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MM is back after a few days away from the ranch. Here are a few pics of what I saw there.  Back to service as usual soon – now I’m going to get my head around all the stuff you lot have written in my absence…..

Beach babes.

The sun battered through the windscreen as we crawled our way at snail pace through the afternoon traffic. People were making their way to the beach on foot, toting lorryloads of parasols, beach mats and toys. A woman in vicious pink flip-flops flapped across the road in front of our car, dragging a screaming child in her wake. She was scantily clad under a tight, crocheted dress, resulting in a disconcerting effect of blancmange trying to escape through a fishnet stocking.

The roundabout was jam-packed with determined holidaymakers and locals, all jousting for a place in the traffic. My muscles crisped as P.F swore in his usual elegant way and threw himself into the battle. I stamped my foot on non-existent brakes in the passenger foot well, grimly realising that just one season driving here would be enough to make my pelvic floor tauter than Paris Hilton’s G-string. Hell, my idea could maybe save the French state millions in postpartum physiotherapy.

P.F is no beginner in the bumper-car game; his studies in Marseille made him a champion of driving in the French vehicular jungle. He pushed dexterously in front of a battered Citroën. The oily, sweaty, and determined local clutching the wheel promptly hit his horn and waved his arms around in indignant French semaphore. P.F. grinned, waved at him and yelled “Thank you, so kind!” out of the window. There was no doubt about it, we were on the infamous Côte d’Azur.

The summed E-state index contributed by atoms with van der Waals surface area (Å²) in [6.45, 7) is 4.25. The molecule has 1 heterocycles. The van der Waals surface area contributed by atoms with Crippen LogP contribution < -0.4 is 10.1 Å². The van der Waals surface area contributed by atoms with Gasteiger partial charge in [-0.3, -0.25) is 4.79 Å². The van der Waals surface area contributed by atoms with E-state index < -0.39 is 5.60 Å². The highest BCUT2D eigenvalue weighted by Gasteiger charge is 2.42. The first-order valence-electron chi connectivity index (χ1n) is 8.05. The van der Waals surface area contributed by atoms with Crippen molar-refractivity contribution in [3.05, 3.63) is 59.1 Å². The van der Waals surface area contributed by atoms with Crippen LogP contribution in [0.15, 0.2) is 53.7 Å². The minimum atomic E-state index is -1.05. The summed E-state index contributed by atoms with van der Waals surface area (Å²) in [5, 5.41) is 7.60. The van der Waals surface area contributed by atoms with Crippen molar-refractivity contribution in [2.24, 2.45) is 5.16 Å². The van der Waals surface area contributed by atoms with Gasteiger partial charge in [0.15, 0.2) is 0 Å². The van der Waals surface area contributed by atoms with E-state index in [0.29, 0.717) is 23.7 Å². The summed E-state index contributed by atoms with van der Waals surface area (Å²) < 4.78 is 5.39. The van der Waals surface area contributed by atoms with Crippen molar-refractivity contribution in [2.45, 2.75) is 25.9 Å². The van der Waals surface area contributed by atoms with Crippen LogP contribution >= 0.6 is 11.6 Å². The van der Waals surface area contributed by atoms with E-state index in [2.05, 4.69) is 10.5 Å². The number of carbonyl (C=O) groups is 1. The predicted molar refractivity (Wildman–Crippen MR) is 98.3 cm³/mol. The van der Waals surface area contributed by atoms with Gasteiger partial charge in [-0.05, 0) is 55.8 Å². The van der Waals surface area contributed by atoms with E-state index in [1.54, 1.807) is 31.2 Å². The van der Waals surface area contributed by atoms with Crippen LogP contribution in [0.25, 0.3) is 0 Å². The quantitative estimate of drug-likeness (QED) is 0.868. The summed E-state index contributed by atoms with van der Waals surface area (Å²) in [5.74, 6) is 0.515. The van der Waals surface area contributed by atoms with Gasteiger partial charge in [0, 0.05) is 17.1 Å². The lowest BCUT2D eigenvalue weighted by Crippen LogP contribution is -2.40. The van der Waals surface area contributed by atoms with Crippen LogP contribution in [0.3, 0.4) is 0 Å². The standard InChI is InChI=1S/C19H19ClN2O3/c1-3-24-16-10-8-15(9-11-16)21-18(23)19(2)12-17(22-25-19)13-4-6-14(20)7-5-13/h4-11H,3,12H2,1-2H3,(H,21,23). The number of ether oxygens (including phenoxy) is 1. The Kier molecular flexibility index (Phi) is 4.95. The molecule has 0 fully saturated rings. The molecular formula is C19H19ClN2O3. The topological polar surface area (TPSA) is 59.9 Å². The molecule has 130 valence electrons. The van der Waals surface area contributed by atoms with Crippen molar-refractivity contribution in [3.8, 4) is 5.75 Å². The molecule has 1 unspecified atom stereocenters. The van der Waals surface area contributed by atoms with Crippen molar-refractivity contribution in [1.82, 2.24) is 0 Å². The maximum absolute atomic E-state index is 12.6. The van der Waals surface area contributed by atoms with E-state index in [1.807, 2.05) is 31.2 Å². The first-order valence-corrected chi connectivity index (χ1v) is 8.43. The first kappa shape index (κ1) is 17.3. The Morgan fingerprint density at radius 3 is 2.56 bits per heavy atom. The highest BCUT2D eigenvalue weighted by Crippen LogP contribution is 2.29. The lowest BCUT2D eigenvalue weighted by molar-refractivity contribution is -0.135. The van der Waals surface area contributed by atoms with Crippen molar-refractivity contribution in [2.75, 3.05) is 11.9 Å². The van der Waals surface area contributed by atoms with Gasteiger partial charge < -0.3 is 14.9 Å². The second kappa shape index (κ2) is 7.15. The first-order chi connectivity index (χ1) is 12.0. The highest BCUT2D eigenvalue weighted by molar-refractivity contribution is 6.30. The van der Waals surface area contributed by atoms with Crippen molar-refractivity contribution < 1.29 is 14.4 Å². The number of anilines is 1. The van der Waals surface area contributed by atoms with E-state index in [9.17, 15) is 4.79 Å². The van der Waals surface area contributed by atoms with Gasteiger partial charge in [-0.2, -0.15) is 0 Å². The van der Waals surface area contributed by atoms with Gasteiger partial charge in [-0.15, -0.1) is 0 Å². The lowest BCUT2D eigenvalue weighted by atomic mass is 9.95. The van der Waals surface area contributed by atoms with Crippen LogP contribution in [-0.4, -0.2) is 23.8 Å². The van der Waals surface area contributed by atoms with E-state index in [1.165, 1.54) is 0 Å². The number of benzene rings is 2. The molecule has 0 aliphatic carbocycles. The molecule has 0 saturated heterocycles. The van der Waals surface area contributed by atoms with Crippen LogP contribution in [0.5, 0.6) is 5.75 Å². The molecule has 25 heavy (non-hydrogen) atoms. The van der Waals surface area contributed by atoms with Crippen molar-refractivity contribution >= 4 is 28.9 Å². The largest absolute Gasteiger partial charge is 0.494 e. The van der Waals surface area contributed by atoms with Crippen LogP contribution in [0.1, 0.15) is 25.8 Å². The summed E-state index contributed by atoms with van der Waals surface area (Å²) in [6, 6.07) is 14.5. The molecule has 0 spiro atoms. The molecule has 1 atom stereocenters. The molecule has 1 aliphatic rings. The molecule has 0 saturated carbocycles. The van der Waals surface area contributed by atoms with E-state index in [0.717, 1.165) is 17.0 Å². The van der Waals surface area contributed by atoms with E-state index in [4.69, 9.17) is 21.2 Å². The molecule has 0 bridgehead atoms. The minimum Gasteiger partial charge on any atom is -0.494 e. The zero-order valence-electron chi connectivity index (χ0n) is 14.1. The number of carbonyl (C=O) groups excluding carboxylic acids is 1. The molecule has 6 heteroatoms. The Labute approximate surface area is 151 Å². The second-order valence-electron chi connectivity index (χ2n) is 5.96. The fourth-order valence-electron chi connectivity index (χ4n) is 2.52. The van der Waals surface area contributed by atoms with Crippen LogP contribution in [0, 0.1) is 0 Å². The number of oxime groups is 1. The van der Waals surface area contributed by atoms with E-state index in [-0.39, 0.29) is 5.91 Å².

After squeezing the car into a minute parking space, we finally unloaded the kids and beach towels and headed towards the sea. A pocket-sized piece of beach was all that central Juan les Pins had to offer. The remaining 90% of the pristine sand was covered with empty restaurant tables and plastic recliners, all jealously guarded by seasonal pit bulls who were apparently awaiting the improbable arrival of George Clooney and a team of German top-models to break the monotony of their day.

St Raphaël: under all this there is a beach.

We found a space between a family of four and a young couple on the miserably small area left for the population to squabble over. It  strangely resembled a refugee camp, with blankets, parasols and beach tents jostling for space. Laurence of Arabia’s eyebrows would have hit the roof at the amount of rubbish required for the average French family to survive 6 hours on the sand. Whilst towels and a bottle of water sufficed for our beach needs, the rest of the population had brought everything bar the kitchen sink: blankets, tennis rackets, parasols, beach mats, inflatable crocodiles, footballs, sun-tan lotion, half of the shelf at the local magazine kiosk, mobile phones and an icebox full to the brim with victuals. This junk was then distributed over the minimal space available on the sand, hence creating a protective barrier to keep other people at bay.

I hate swimming (I learned how to swim for the same reason that I learned to run: it’s what I would term a survival tactic). However, I have found the ideal activity to avoid getting bored whilst my husband swims to the buoy and back and my kids build multi-storey castle complexes for miles along the beach:  I “people watch”.

“Voyeurism, aha!” I hear you mutter under your breath. Non, non, et non, mon ami! Does anyone remember those “I spy” books? You could tick off multitudes of trains, birds, buildings…. Whatever subject floated your boat, you could buy the book and get ticking. I have my virtual list of beach populations, and check them off every time the kids hit the waves.

“Blancmange in a fish net” arrived, and stripped off to reveal newly imported white flesh wrapped in a mini-bikini and decorated with maori tattoos. She pulled a cigarette out of its box and lit it, then left the fag hanging out of a corner of her mouth, squinting and blowing smoke into her child’s face as she tied his float belt around his waist. She launched him seawards with his bucket and spade, then collapsed on to her towel hissing like a punctured tyre, a copy of Gala magazine clamped between her strassed purple claws.

My trained eye wandered off to investigate further. All my favourites were on the beach, and I almost squealed with the frustration of having forgotten my notepad and pencil to jot everything down. This was the ultimate whammy for my collection.